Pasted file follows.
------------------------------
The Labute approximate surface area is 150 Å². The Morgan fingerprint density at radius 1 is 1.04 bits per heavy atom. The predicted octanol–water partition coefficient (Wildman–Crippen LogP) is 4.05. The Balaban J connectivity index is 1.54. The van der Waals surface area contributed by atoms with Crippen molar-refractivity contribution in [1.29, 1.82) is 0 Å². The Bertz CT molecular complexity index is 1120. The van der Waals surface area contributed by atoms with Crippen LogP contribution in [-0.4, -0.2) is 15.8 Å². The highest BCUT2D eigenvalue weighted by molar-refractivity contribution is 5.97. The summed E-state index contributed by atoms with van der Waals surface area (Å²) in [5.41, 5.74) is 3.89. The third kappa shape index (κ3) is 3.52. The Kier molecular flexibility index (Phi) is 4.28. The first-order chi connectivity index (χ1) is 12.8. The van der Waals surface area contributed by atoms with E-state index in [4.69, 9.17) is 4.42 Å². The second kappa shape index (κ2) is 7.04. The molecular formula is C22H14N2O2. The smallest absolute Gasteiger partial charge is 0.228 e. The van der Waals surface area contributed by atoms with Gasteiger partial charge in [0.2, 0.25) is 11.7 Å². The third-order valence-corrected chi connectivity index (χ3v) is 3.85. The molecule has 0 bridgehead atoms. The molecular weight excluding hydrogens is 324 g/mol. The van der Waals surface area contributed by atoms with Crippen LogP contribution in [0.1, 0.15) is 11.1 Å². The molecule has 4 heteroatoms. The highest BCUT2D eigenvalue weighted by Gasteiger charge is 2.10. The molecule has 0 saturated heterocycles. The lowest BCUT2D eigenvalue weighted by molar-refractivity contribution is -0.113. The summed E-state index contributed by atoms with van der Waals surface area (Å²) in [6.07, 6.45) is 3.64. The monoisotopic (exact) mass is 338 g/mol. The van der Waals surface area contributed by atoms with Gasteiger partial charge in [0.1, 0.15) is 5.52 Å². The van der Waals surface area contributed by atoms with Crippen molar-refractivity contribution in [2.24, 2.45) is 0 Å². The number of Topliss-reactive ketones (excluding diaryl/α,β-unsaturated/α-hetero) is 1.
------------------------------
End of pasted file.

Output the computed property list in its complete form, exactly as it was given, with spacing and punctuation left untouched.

The Labute approximate surface area is 150 Å². The Morgan fingerprint density at radius 1 is 1.04 bits per heavy atom. The predicted octanol–water partition coefficient (Wildman–Crippen LogP) is 4.05. The Balaban J connectivity index is 1.54. The van der Waals surface area contributed by atoms with Crippen molar-refractivity contribution in [1.29, 1.82) is 0 Å². The Bertz CT molecular complexity index is 1120. The van der Waals surface area contributed by atoms with Crippen LogP contribution in [-0.4, -0.2) is 15.8 Å². The highest BCUT2D eigenvalue weighted by molar-refractivity contribution is 5.97. The summed E-state index contributed by atoms with van der Waals surface area (Å²) in [5.41, 5.74) is 3.89. The third kappa shape index (κ3) is 3.52. The Kier molecular flexibility index (Phi) is 4.28. The first-order chi connectivity index (χ1) is 12.8. The van der Waals surface area contributed by atoms with E-state index in [4.69, 9.17) is 4.42 Å². The second kappa shape index (κ2) is 7.04. The molecular formula is C22H14N2O2. The smallest absolute Gasteiger partial charge is 0.228 e. The van der Waals surface area contributed by atoms with Gasteiger partial charge in [0.2, 0.25) is 11.7 Å². The third-order valence-corrected chi connectivity index (χ3v) is 3.85. The molecule has 0 bridgehead atoms. The molecular weight excluding hydrogens is 324 g/mol. The van der Waals surface area contributed by atoms with Crippen LogP contribution in [0.1, 0.15) is 11.1 Å². The molecule has 4 heteroatoms. The highest BCUT2D eigenvalue weighted by Gasteiger charge is 2.10. The molecule has 0 saturated heterocycles. The lowest BCUT2D eigenvalue weighted by molar-refractivity contribution is -0.113. The summed E-state index contributed by atoms with van der Waals surface area (Å²) in [6.07, 6.45) is 3.64. The monoisotopic (exact) mass is 338 g/mol. The van der Waals surface area contributed by atoms with Gasteiger partial charge in [0.1, 0.15) is 5.52 Å². The van der Waals surface area contributed by atoms with Crippen molar-refractivity contribution in [2.24, 2.45) is 0 Å². The number of Topliss-reactive ketones (excluding diaryl/α,β-unsaturated/α-hetero) is 1.